Five seats will be open on the Haywood County Board of Education this fall, and a total of 12 candidates have filed to claim the open seats — including eight brand new faces.

The newcomers who would like to represent the Waynesville District include Andy Hall, Danya Vanhook and Logan Nesbitt.

Incumbent board member Jim Francis, who currently serves as the vice chairman, has re-filed for his seat on the board. Ann Barrett recently announced she would not seen another term.

There are two seats open to represent the Beaverdam District on the school board, and a total of six people have filed, including incumbents Ronnie Clark and David Burnette. The newcomers include Magnolia Thomas, Danny Miller, Tausha Forney and Randy McDowell.

Jim Francis

INCUMBENT — Jim Harley Francis currently holds the position of vice chair on the Haywood County Board of Education. He has held a seat on the board for the past nine years.

Challenging the incumbent board chairman Chuck Francis is Daran McAdams.

While school board candidates must live within specified districts, they must run countywide, meaning all voters can weigh in on their favorites.

Waynesville district candidates

Incumbent candidate Jim Francis has been a board member for nine years.

He said he has enjoyed serving on the board where he has been able to grow closer to the community and work closely with teachers and staff.

“Though serving on the board has been difficult at times with some very hard decisions, it has been immensely rewarding in seeing the achievements and success of our students in Haywood County,” he said.

As a parent of two daughters who attend Tuscola High School and Waynesville Middle School, Francis said he has a deep commitment to the school system and he wishes to continue to help the school flourish.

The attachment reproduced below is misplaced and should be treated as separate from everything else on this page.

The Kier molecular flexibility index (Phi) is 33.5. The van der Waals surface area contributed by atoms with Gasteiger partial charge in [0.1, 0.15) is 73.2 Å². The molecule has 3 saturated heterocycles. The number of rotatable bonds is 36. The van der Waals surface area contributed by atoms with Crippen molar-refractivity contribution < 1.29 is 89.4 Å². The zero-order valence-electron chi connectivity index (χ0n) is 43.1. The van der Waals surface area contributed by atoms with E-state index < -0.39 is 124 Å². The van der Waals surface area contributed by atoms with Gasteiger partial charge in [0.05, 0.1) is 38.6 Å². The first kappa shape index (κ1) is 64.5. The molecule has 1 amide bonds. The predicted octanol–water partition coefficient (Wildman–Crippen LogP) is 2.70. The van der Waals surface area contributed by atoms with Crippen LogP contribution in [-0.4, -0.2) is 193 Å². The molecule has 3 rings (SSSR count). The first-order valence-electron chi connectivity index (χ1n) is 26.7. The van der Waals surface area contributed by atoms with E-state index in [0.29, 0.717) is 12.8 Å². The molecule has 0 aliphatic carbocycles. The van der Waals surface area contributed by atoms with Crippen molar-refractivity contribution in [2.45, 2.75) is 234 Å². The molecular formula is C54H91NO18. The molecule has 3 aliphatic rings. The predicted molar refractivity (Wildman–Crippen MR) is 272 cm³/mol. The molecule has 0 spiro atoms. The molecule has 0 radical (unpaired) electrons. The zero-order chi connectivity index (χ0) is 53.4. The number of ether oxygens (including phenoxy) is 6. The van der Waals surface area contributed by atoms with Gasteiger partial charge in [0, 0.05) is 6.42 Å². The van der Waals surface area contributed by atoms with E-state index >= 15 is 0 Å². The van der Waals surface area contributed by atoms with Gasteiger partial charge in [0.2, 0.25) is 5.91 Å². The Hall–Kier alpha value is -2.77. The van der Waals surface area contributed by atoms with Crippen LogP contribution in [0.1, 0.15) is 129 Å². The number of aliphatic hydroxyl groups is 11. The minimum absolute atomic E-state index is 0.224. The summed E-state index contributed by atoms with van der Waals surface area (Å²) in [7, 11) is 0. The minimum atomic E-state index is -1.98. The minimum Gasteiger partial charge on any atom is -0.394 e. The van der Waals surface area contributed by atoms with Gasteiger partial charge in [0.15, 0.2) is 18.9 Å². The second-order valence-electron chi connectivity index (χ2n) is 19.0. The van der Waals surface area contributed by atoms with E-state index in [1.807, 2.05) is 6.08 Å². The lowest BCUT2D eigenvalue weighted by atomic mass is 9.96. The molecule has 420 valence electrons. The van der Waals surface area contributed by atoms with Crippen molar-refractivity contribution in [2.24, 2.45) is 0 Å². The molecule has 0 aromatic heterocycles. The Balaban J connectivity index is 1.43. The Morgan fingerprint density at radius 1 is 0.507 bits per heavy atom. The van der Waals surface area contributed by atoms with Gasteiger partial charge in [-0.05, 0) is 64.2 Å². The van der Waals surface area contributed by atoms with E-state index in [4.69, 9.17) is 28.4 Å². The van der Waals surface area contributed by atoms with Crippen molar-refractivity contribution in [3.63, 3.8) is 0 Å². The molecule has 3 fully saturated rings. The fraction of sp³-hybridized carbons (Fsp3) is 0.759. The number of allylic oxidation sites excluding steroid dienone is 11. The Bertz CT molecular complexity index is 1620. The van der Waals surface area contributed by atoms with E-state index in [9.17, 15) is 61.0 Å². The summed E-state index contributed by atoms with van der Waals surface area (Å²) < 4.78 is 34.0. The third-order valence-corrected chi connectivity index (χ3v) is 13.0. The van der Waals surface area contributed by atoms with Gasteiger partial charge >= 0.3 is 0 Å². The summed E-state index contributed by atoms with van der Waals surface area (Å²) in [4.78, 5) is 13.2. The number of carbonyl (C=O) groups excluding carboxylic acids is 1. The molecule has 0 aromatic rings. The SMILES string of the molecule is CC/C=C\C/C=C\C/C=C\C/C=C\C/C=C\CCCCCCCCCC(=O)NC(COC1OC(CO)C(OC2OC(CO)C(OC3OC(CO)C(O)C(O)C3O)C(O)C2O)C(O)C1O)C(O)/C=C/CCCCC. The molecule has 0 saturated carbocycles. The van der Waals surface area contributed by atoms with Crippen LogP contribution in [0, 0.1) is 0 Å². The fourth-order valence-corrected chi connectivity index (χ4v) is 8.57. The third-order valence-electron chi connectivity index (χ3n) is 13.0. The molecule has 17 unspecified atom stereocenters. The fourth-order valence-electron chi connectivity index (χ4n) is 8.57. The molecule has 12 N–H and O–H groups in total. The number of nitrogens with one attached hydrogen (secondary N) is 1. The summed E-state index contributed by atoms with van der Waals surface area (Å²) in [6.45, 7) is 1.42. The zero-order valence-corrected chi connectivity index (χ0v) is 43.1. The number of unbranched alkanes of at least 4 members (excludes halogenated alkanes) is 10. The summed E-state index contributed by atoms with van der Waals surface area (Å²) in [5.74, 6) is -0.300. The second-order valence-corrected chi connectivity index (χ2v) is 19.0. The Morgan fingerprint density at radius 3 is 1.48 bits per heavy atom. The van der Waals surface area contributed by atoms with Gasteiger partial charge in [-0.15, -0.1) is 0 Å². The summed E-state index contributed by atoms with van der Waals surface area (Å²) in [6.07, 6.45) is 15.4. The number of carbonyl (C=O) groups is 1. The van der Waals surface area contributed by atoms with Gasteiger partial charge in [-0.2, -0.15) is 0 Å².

“If I am re-elected I would like to continue to help grow and improve an already very good school system,” he said. “I want to support the development of our teachers and make sure they have the tools they need in the classroom. I would love to work on enhancing our curriculum to give our students the skills they need for success in either college or starting a career. I want to do my best to see that our students who are on the career and technical track are as prepared as they can be for success in the workforce.”

Danya Vanhook

NEW CANDIDATE — Danya Vanhook is a former district court judge and a practicing Waynesville attorney. She has two sons who are attending school in Haywood County.

Vanhook said she wants to represent Waynesville to help ensure student safety as the students go back to school this fall.

“I’m running to serve my community and to advocate for all children in Haywood County,” she said. “I was a district court judge and Maggie Valley Alderman when my children were very young, and I want to get back in public service. I feel like they are old enough now that I can devote energy and a lot of time to that.”

Vanhook has been a practicing attorney in Waynesville for 17 years, and is the mother of two boys, a sixth-grader who will be attending Waynesville Middle School this fall and a fourth-grader who attends Jonathan Valley.

“I think the most pressing issue is the COVID-19 and so we want to make sure that children and everyone who works at the school is safe,” Vanhook said. “I’ve started a Facebook page and started asking the community what they want, and what they want Plan B to look like. … I’m willing to listen, learn and do the work necessary to get things done.”